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Vote against city propositions


To the editor:

First, I want to thank Councilman (Dwayne) Martin for taking the time to write his Letter to the Editor (Altus Times, Saturday, Oct. 13).

However, some of his statements are very troubling. For example, he states, “…certain department heads had broad individual authority and autonomy with very little oversight or accountability, due entirely to the fact they had prevailed in an election.” Later in his letter, he states, “…under the old system, with a mayor who, simply by virtue of the fact that he won a popularity contest, had broad individual authority and was not accountable to no one.”

Councilman Martin, and those who think like him, would have the public believe those elected by us are not accountable to us, that we would be better served by having those positions such as Chief of Police, City Clerk, Street Commissioner, be appointed by a city manager. If those elected by us do not do their jobs, we elect a new person, but if the proposals pass, the city manager becomes their boss and they would “obey” her or else.

The councilman also states, “Unfortunately, winning an election doesn’t somehow bestow great knowledge and wisdom upon someone. It simply means he/she came out on top in a popularity contest.” Well, that is true, but he/she is the people’s choice…. not someone picked by a person not directly responsible to the people.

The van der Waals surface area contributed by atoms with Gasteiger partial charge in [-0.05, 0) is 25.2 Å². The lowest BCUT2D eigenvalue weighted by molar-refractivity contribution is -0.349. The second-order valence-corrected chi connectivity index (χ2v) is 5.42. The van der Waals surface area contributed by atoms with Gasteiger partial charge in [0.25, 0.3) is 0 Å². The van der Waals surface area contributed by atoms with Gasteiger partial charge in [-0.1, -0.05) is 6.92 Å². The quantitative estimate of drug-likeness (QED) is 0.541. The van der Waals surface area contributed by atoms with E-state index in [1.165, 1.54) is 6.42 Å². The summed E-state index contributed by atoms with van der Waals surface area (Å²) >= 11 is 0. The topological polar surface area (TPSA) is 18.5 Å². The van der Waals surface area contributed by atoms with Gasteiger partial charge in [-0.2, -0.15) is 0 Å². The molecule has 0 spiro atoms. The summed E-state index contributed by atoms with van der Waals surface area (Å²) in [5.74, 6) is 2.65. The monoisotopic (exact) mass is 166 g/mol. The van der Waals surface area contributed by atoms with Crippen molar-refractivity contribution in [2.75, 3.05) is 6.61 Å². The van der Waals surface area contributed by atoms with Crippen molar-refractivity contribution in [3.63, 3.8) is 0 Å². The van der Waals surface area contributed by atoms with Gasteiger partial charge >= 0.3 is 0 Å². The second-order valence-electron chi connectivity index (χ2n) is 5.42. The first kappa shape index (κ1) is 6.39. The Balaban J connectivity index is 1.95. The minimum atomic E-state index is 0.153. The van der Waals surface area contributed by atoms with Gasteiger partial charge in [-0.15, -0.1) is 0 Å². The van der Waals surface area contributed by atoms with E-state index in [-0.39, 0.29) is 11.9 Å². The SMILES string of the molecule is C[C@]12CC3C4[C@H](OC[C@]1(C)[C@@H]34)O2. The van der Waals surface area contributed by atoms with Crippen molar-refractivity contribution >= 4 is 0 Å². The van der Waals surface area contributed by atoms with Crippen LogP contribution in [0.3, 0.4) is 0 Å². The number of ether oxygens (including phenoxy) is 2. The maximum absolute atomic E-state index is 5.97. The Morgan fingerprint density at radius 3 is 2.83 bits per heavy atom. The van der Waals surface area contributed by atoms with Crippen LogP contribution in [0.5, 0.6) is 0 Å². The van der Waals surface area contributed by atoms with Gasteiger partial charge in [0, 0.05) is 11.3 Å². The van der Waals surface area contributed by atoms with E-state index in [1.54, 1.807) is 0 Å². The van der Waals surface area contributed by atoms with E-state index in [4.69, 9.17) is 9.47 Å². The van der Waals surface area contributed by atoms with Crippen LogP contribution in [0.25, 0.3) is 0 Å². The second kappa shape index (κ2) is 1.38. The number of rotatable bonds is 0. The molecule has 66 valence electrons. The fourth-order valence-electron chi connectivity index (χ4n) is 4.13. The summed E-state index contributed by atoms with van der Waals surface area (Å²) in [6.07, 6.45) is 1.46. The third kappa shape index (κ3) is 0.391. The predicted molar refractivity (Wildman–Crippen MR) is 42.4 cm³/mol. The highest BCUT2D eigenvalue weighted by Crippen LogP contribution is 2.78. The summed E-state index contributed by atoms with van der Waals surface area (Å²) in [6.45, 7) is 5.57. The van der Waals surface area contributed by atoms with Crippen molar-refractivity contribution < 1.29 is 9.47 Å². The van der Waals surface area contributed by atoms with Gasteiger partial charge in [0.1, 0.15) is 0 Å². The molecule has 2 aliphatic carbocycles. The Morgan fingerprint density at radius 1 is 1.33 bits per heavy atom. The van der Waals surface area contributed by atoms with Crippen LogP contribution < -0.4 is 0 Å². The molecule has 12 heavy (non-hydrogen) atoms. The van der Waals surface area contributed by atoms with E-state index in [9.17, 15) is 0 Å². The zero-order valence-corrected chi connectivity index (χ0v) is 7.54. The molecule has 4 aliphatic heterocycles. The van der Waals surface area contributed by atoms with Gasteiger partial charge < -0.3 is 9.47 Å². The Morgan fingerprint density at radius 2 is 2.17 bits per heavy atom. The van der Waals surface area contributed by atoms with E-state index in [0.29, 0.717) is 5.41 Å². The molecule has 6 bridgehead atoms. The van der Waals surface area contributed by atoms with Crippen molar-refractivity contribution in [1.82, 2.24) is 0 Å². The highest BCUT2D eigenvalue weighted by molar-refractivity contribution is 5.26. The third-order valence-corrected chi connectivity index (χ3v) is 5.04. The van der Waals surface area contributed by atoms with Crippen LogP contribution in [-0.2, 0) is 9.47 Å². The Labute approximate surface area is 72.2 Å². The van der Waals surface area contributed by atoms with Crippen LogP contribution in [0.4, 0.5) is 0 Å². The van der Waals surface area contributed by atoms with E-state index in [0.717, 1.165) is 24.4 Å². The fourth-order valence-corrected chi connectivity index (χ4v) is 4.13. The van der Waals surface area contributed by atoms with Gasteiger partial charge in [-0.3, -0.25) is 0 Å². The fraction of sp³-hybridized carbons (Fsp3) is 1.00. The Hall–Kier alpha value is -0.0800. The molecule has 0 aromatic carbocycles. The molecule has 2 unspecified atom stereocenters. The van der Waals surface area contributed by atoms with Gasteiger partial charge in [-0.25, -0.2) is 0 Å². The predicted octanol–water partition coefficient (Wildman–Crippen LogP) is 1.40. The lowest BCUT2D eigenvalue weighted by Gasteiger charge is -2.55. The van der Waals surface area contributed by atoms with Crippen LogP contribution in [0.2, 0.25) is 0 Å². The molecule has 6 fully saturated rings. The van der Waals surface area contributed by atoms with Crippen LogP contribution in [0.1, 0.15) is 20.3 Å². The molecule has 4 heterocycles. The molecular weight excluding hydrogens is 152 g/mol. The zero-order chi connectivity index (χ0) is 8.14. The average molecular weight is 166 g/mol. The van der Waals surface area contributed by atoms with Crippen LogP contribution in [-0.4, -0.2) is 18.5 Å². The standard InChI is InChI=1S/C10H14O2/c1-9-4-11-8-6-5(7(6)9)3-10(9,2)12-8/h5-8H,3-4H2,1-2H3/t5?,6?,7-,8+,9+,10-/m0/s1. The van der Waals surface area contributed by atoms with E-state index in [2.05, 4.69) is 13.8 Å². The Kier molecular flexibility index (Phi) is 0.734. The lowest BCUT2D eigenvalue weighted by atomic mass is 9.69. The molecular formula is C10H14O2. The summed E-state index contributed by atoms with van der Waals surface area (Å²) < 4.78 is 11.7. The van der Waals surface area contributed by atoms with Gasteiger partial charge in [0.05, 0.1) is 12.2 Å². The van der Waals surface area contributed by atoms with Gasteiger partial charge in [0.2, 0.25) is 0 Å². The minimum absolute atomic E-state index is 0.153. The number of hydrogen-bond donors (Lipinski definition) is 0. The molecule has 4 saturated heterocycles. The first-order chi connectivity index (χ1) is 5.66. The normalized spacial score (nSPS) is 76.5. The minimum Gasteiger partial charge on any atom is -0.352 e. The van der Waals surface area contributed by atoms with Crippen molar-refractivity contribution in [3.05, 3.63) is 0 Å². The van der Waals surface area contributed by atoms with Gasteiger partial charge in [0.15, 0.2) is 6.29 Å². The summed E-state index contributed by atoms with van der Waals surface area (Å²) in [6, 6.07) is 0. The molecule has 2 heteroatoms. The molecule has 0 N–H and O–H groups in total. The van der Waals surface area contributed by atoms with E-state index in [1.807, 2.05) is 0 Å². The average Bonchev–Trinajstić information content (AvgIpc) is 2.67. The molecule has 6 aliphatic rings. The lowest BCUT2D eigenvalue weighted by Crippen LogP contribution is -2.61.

The councilman goes on and claims that the Aldermanic form of government is “truly the good old boy system.” What in the world does he call the system he advocates? It is one that puts too much authority in the hands of one person; a person who is an administrator, not a qualified police authority, not an expert of clerk duties, or street commissioner duties, yet under the Charter change proposals would have supreme authority over them.

It would be most difficult to have any disagreements with the city manager. Councilman Martin states that he and the council exercise near constant oversight and guidance of the city manager. Yet, he already built the case that those “elected by popularity contest” aren’t very qualified. How are we to believe that a majority of councilmen would take serious action against the city manager in a dispute with one of the offices now elected by the people?

It is true that we need good people to run for office, that are experienced, educated and motivated to serve our community. It is also true that a city manager to handle day-to-day affairs is needed. But, we definitely do not need a person to be given near absolute authority over all areas of city government, who is only marginally accountable to the people.

The propositions should not be passed.

Patricia Blackman


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